4) sometimes anger is also an invitation into seeing where we have control or where we don’t. which can beg for us to embrace our powerlessness and helplessness (tough ones!) in any given situation outside of our control. interestingly, surrendering often ushers us to a new perspective of what we CAN proactively do…what we can address that IS within our control. this rat in a cage feeling of rage born from helplessness is something we are often taught early in our lives. some people’s survival strategy is to barrel through and attempt to control the uncontrollable. others of us have the survival strategy that has us buckle and collapse at the first sign of challenge… BOTH of these strategies set us up for a lifetime of perpetual anger…
All this to say, that this violence we’re looking at is how we deal with this current of anger in our lives. and reactions to fear (whether appropriately interpreted or not).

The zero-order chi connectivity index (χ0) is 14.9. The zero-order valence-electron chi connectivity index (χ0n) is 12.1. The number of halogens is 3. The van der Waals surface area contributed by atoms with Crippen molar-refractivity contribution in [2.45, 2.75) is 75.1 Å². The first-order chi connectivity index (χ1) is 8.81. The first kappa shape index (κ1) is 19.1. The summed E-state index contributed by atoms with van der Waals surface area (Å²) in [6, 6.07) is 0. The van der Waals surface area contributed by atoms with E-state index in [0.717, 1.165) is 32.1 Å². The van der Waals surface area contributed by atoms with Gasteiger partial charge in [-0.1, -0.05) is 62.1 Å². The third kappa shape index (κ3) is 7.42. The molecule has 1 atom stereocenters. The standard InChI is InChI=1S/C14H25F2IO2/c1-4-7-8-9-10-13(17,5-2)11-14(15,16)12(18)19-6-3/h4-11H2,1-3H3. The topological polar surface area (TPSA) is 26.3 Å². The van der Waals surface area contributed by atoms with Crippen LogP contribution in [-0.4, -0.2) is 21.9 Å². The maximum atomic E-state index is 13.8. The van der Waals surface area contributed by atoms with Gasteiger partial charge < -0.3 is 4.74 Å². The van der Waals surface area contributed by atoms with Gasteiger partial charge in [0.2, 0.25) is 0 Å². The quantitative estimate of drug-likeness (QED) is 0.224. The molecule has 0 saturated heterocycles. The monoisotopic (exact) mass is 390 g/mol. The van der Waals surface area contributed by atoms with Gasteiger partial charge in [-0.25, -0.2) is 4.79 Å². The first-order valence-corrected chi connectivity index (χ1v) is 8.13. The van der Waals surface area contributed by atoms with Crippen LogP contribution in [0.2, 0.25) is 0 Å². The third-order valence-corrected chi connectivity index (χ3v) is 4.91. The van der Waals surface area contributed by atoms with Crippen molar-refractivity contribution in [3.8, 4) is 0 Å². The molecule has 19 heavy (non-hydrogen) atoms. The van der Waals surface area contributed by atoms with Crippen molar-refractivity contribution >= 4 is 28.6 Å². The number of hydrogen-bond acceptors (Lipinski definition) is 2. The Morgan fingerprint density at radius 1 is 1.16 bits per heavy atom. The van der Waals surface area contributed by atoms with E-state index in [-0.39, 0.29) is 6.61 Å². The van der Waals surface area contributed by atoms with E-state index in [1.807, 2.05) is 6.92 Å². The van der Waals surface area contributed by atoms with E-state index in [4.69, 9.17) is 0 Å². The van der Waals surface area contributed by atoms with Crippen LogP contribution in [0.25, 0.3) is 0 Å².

If we can be responsible for these feelings (anger…and frankly ALL feelings…disappointment, terror etc) then we are in a better position to come up with how to channel them. Move them. So we can come out on the other side more awake, more loving, more conscious….more allowing of our precious human-ness.  This is what I think when I hear the word “responsible”. to me, it’s the capacity and willingness and ability I have to feel all my feelings all the way through…so that they don’t take control of me and my life, but rather, that i am their sponsor….their director….their guider. What a world we would live in if we all took how we were feeling, felt it…and came out on the other side with a mission or an action to take that was merciful and empowered and clear…rather than destructive, combative and separatist (which is truly the nightmare we all say we don’t want.)